Airborne Wind Energy (AWE) is accelerating towards commercialisation as leading technology developers attract major global investment through crowdfunding initiatives, reports Airborne Wind Europe (AWE).
The Brussels-based trade body said four campaigns from Kitepower, Kitemill and Enerkite have yielded more than €5million in private investment over the last 12 months alone.
Kitemill’s latest Crowdcube initiative aiming to raise €500,000 remains live and can be accessed here.
It comes days after the firm unveiled designs for its first commercial scale KM2 system capable of taking AWE to utility-scale. The ground-breaking technology is set to feature in the €7.5m Norse Airborne Wind Energy Project (NAWEP), backed by the EU Innovation Fund, with a total of 12 KM2 units due for installation.
A recent white paper conducted by BVG Associates, on behalf of Airborne Wind Europe, projecting the AWE market to reach around $100bn (€92.39bn) by 2035–40 and several hundreds of billions soon after. Based on the assumption that AWE follows the same trend as the established wind turbine market 40 years ago, BVG further estimates the cumulative global deployment of AWE could reach 5GW by 2035 and at least 177GW by 2050.
Secretary General Kristian Petrick said: “We are thrilled to see two of our leading AWE technology members attracting large levels of international attention. AWE is about to become a game-changing solution unlocking large untapped wind resource at high altitudes enabling more energy to be extracted at lower carbon intensity and eventually at lower cost. We are inviting other potential investors to join this journey right now as we aim to help Europe and other areas of the world accelerate net-zero electricity production and security of supply.”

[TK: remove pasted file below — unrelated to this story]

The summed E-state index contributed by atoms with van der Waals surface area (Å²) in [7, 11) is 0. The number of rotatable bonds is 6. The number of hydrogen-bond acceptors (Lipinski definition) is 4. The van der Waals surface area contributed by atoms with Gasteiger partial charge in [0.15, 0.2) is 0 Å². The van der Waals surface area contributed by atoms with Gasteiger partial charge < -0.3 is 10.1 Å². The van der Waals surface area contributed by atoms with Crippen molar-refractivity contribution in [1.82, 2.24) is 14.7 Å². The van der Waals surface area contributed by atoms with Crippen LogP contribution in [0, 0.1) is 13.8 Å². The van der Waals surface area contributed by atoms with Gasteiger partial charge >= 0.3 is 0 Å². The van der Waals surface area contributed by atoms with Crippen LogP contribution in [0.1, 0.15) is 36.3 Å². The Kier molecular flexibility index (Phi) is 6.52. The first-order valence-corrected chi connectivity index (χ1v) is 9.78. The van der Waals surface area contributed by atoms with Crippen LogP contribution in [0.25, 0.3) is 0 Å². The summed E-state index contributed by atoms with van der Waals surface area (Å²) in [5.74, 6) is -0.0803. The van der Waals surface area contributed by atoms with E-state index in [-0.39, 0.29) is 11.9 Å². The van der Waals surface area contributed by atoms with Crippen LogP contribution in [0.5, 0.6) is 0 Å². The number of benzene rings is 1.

New and disruptive AWE technology offers a series of unique benefits compared to traditional wind energy systems. Research indicates that harvestable high-altitude wind power is around 4.5 times stronger than ground level resources. AWE also allows for continuous adjustment of harvesting altitude seeking the best available wind resource. This high-capacity factor ensures a more consistent and stable energy supply alleviating intermittency issues experienced by more established renewables, and supporting future hybrid energy models.
In addition, AWE substantially reduces material consumption by up to 90%, for example replacing wind turbine towers with lightweight tethers. This has a hugely positive impact on overall costs, manufacturing, transport and logistics operations, as well as carbon footprints and environmental impact.
Another strong benefit is the versatility of AWE technology. Being scalable from a few kilowatt to several megawatt, the systems are suitable for a broad range of markets including offshore repowering, floating offshore, mountainous and remote locations.
“AWE technology has potential to drive down the levelized costs of wind energy (LCOE), through a decrease in capital costs (CAPEX) due to low material use, combined with increased capacity factor, easier logistics and quick set-up as well as the high-power density per square-kilometre,” added Mr Petrik. “The first commercial AWE systems are already competitive in markets with diesel-based power generation, with experts estimating AWE will reach parity with established onshore wind by the mid 2030s.”